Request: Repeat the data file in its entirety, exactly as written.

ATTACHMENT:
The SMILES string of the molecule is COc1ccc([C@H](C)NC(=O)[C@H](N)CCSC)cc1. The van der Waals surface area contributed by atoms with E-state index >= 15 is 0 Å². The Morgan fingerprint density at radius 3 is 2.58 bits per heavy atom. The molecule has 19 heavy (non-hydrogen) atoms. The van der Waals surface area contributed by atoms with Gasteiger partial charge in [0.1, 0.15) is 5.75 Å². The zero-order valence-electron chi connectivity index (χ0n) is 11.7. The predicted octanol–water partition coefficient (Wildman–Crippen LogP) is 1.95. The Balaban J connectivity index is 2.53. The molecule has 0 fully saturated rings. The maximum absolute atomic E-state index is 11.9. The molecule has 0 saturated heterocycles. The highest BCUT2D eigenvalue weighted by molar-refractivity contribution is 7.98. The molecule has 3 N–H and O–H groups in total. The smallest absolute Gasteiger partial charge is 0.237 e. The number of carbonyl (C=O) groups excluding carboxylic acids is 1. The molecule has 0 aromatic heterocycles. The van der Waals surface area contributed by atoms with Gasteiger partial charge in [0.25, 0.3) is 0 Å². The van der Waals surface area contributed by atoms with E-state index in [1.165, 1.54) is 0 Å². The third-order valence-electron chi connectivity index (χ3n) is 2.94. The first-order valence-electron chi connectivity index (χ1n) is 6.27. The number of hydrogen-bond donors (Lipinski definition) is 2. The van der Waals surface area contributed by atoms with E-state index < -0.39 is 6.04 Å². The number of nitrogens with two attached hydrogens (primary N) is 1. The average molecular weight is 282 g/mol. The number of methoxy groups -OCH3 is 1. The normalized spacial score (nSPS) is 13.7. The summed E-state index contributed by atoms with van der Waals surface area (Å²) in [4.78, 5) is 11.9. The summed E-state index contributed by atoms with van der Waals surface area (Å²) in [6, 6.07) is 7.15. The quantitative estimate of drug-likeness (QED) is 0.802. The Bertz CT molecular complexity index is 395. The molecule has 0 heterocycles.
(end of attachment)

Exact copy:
The SMILES string of the molecule is COc1ccc([C@H](C)NC(=O)[C@H](N)CCSC)cc1. The van der Waals surface area contributed by atoms with E-state index >= 15 is 0 Å². The Morgan fingerprint density at radius 3 is 2.58 bits per heavy atom. The molecule has 19 heavy (non-hydrogen) atoms. The van der Waals surface area contributed by atoms with Gasteiger partial charge in [0.1, 0.15) is 5.75 Å². The zero-order valence-electron chi connectivity index (χ0n) is 11.7. The predicted octanol–water partition coefficient (Wildman–Crippen LogP) is 1.95. The Balaban J connectivity index is 2.53. The molecule has 0 fully saturated rings. The maximum absolute atomic E-state index is 11.9. The molecule has 0 saturated heterocycles. The highest BCUT2D eigenvalue weighted by molar-refractivity contribution is 7.98. The molecule has 3 N–H and O–H groups in total. The smallest absolute Gasteiger partial charge is 0.237 e. The number of carbonyl (C=O) groups excluding carboxylic acids is 1. The molecule has 0 aromatic heterocycles. The van der Waals surface area contributed by atoms with Gasteiger partial charge in [0.25, 0.3) is 0 Å². The van der Waals surface area contributed by atoms with E-state index in [1.165, 1.54) is 0 Å². The third-order valence-electron chi connectivity index (χ3n) is 2.94. The first-order valence-electron chi connectivity index (χ1n) is 6.27. The number of hydrogen-bond donors (Lipinski definition) is 2. The van der Waals surface area contributed by atoms with E-state index < -0.39 is 6.04 Å². The number of nitrogens with two attached hydrogens (primary N) is 1. The average molecular weight is 282 g/mol. The number of methoxy groups -OCH3 is 1. The normalized spacial score (nSPS) is 13.7. The summed E-state index contributed by atoms with van der Waals surface area (Å²) in [4.78, 5) is 11.9. The summed E-state index contributed by atoms with van der Waals surface area (Å²) in [6, 6.07) is 7.15. The quantitative estimate of drug-likeness (QED) is 0.802. The Bertz CT molecular complexity index is 395. The molecule has 0 heterocycles.